DHL Supply Chain is implementing a wide-ranging restructuring of its operations in the UK which involves its total supply chain division and the creation of a multi-sector, transport-only business unit. The restructuring will merge company’s services for the industrial sectors with automotive. It has also transformed its end-to-end supply chain management offering by merging its automotive logistics services with those supporting its existing portfolio for the industrial sector.
“The days are coming to an end with dedicated transport,” said Paul Dyer who will be heading the restructured UK business in his new role as managing director, Automotive Automotive, Industrial, LLP (UKI). “Trying to get like-minded fleets working together is the way forward.”
In the UK DHL Supply Chain is bringing together automotive and industrial – a broad portfolio of sub-sectors which includes non-automotive manufacturing and which encompasses construction, fuel, chemicals, energy and utilities amongst others.
“They are going to merge with our automotive business which covers inbound and manufacturing, aftermarket, tyres, spare parts and finished vehicles,” Dyer told Automotive Logistics.
The company has also consolidated its retail business and brought food, fashion and non-food retail together as one service.
In terms of its end-to-end supply chain management, or Lead Logistic Provider (LLP) offering, the company is aiming to put together not just automotive and industrial customers but also those from the consumer and healthcare sectors it serves and create specialist teams dedicated to finding new solutions on a global basis.
“The message for the industry is that consolidation is about creating enhanced capability rather than cost reduction or overhead consolidation,” Dyer explained. “The main benefits are around transferring best practice and solutions from one industry to another.”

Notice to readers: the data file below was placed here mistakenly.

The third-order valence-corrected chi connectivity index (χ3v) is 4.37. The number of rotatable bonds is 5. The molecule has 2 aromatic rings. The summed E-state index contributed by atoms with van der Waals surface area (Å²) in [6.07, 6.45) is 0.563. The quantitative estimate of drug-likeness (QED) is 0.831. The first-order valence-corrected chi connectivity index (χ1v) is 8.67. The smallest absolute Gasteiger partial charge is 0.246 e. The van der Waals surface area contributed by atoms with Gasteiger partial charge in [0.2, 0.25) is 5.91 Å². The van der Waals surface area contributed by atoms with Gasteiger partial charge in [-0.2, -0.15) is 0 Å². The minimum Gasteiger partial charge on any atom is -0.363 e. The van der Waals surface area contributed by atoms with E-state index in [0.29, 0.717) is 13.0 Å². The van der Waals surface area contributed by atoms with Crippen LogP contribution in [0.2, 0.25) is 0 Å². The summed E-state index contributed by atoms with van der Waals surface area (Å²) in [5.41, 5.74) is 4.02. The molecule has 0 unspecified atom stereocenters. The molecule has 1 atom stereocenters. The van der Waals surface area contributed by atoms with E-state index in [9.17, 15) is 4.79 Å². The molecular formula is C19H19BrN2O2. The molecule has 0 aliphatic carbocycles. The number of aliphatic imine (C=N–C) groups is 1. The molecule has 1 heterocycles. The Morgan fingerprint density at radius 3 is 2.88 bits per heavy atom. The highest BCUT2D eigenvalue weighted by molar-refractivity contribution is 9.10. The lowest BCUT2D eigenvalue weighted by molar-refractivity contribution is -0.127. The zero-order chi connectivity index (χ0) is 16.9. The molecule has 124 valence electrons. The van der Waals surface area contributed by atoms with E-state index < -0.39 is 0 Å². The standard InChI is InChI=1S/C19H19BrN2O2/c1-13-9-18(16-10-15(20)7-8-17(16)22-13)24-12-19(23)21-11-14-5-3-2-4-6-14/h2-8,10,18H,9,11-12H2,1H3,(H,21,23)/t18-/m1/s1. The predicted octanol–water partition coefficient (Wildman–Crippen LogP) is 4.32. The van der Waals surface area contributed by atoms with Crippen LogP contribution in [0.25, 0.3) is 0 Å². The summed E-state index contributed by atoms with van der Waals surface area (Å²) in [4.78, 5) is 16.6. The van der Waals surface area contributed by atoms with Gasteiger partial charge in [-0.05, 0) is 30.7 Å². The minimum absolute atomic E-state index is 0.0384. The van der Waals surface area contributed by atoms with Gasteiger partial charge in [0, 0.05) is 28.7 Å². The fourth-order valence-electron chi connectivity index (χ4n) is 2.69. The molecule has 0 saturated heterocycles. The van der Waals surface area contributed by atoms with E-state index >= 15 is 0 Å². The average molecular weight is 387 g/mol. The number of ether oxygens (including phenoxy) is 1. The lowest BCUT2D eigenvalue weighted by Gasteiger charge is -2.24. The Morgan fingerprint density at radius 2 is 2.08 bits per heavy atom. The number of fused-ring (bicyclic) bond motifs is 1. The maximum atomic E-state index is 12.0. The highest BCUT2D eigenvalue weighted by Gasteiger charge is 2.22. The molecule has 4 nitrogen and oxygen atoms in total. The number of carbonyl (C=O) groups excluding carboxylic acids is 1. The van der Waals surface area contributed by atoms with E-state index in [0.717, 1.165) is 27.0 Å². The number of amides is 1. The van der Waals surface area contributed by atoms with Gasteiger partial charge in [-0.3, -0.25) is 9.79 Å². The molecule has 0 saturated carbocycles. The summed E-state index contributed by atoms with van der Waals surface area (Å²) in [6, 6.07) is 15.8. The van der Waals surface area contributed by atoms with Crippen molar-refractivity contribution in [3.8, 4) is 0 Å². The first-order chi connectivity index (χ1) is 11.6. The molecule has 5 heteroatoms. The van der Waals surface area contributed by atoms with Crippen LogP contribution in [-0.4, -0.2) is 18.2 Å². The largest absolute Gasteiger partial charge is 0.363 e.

By way of example Dyer outlined the company’s strengths in supporting inbound and manufacturing logistics for the automotive industry and how it is now intent on bring those strengths to its industrial customers, including those in bus and coach manufacturing, aerospace and defence, as well as agriculture and construction. The transfer will also operate in the other direction according to Dyer.
“In Industrial we’ve got some good solutions in terms of engineering response, MRO, procurement and purchasing that may have benefit in the automotive space,” he said. “And again, in terms of transport, we have some good synergies for blending the automotive networks in the UK and Europe for automotive as well as the industrial customer base.
The restructured business will employ 7,000 people across 95 sites in the UK, servicing 130 customers.
In his new role Dyer has relinquished his former responsibilities as head of Global Automotive to Mike White who will handle the role from Germany, though Dyer will continue to lead the automotive sector across the EMEA region. For more details of Dyer's new role and the appointment of the executive team supporting the UK operation see this week's Executives on the move section in the news.